I’m thinking back to the non-uniform day our school had when we were fifteen. You always hated non-uniform days, didn’t you? A day intended for self-expression, but one which really ran rampant with judgement and critique. I remember you spent days agonising over what to wear, what would make you stand out just enough to blend in. Our parents told you not to wear that outfit as you went out the door: a tight skirt which rode up too high, and a sheer top revealing your ill-fitting bra. At the time, you couldn’t have been more annoyed (parents just don’t get fashion, do they). In hindsight, they were right. The skirt continued to ride up throughout the day, leaving you unable to think about anything but your exposed thigh. Dressing conventionally “feminine” doesn’t get much easier, I’m afraid.
Do you remember when we wore our first skirt to school? It was one you’d taken from your mum’s wardrobe. It was an over the knee number, but you’d pulled it up to your chest and secured it with a belt, so it would sit mid-thigh. Everyone made such a fuss of you that day, having only seen you in trousers borrowed from your brother. However, it wasn’t the fuss of approval but rather the patronising sort of fuss. You didn’t really understand that at the time. You were too focussed on making sure it didn’t ride down.
For years you were so concerned with what other people thought of you… I hate to break it to you, but that’s something we haven’t quite shaken yet. We’re getting there, though. I wonder if I told you that now, dressing up is our way of self-expression. I know you wanted to follow the path many had trod before you, for it was the way you felt safe. But now, we dress however we want. We wear colours: the brighter the better. What if I told you that people have stopped us in the street to compliment our outfits. What if I told you, the girl who researched detailed instructions on how to get a boyfriend, that today you’ve been in a loving relationship for almost two years. I don’t know if you’ll believe me.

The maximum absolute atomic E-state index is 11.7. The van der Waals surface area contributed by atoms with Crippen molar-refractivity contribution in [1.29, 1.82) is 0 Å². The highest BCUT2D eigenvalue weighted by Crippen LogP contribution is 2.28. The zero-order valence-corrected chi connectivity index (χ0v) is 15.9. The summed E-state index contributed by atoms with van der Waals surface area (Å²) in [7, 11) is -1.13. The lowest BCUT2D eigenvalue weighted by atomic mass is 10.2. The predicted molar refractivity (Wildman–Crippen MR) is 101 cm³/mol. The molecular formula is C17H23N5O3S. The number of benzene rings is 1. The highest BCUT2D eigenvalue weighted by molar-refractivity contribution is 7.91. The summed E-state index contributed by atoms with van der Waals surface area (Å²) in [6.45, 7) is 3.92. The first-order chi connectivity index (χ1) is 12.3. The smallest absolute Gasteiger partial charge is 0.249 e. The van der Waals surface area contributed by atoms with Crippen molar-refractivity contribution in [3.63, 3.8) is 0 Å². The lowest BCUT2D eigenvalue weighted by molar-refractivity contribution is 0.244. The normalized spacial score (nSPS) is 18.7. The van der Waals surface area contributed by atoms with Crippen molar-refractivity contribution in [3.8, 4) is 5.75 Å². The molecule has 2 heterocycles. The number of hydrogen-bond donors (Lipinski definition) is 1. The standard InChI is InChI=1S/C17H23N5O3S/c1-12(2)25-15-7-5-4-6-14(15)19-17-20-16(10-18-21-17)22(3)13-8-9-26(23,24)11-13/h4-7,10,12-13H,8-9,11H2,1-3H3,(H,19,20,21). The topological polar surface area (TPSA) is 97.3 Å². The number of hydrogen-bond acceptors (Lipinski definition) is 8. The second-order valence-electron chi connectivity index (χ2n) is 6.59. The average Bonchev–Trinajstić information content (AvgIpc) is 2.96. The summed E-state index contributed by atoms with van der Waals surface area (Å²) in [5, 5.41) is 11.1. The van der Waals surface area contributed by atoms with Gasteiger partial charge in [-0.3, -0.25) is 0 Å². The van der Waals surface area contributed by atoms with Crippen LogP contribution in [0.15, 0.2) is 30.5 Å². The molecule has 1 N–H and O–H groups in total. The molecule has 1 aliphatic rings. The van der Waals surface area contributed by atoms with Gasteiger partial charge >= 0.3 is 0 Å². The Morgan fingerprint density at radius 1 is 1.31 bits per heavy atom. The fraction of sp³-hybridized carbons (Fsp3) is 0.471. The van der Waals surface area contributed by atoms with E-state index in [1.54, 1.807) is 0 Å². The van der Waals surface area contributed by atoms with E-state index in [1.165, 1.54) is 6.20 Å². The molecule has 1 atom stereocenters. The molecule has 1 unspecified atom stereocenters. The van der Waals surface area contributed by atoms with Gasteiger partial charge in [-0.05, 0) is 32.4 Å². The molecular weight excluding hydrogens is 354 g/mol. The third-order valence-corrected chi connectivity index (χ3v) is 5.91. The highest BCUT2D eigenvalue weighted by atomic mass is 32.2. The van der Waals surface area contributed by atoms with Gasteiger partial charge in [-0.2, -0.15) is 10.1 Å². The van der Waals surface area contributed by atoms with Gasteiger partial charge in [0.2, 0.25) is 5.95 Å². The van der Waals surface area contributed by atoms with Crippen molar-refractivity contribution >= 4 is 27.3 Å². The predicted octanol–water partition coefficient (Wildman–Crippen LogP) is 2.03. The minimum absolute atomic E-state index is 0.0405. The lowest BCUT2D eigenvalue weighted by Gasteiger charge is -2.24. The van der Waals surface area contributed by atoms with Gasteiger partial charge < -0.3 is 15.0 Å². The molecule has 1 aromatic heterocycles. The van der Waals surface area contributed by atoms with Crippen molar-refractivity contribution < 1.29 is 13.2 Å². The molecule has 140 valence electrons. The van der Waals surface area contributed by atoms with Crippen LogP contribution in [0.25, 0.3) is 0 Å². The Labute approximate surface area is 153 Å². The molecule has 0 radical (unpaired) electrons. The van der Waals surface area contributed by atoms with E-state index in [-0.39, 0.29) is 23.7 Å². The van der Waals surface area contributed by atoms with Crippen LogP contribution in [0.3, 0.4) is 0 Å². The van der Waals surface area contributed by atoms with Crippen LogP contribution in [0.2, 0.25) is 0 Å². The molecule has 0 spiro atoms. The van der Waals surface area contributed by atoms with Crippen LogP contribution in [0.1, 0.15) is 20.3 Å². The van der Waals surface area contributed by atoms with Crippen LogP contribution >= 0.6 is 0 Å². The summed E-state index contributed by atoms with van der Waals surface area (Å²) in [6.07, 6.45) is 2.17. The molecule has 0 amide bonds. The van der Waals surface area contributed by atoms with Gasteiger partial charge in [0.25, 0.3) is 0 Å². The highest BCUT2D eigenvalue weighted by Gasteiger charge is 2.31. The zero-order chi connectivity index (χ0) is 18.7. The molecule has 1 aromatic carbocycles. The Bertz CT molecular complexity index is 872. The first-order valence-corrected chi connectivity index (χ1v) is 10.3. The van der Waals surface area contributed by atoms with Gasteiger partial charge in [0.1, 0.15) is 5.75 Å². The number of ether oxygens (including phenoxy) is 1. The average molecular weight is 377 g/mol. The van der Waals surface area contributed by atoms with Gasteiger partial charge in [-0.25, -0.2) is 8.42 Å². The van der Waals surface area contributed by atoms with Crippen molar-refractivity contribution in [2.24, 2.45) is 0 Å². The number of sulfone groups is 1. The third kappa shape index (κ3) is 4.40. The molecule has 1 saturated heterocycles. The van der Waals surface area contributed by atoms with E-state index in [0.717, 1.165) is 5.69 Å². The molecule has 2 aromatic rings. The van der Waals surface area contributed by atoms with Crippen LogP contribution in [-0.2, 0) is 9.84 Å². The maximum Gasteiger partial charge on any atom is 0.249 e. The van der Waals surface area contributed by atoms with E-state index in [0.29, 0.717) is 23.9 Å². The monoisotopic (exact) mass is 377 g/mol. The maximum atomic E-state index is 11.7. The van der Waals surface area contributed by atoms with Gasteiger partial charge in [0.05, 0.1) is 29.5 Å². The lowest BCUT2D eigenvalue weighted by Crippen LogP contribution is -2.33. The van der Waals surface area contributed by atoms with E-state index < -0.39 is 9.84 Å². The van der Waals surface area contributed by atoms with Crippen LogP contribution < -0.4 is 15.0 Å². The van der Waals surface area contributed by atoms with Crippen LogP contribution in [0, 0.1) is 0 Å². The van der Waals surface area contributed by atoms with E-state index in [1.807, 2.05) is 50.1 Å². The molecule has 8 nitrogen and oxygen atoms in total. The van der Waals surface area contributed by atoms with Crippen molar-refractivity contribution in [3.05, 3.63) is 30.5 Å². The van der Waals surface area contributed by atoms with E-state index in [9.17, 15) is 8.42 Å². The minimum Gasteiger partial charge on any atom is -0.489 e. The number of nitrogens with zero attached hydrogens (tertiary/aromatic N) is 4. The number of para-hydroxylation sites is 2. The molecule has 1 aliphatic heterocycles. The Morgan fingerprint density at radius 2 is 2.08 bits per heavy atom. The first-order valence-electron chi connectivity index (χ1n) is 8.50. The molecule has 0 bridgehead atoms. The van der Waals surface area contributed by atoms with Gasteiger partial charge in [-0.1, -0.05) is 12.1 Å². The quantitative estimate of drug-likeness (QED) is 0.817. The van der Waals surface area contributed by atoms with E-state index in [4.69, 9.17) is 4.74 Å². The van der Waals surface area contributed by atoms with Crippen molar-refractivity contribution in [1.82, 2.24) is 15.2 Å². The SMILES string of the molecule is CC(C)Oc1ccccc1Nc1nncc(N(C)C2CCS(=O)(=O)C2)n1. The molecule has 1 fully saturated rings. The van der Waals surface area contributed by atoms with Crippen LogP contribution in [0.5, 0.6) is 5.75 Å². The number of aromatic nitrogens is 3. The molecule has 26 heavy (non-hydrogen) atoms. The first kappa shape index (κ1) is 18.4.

What I’m trying to tell you is that things do get better. You will become sure of yourself. You will learn what it is you like, and what it is you don’t, without letting others’ opinions sway you. Your differences, back then, felt like a target on your forehead. A clear indication of your vulnerability. So, you did everything you could to hide them, to escape the barrage of harsh words and pitying stares. But now, you wear your differences with pride, for they make you the interesting, dynamic, unpredictable person you are. One day you will genuinely feel grateful for your eccentricities, because who really wants to fit in anymore?
So have faith, teenage me. You will find the strength to be your own person. It’ll be tough, I’m not denying it, but when you finally find the place where you feel you belong… the journey will have been so, so worth it.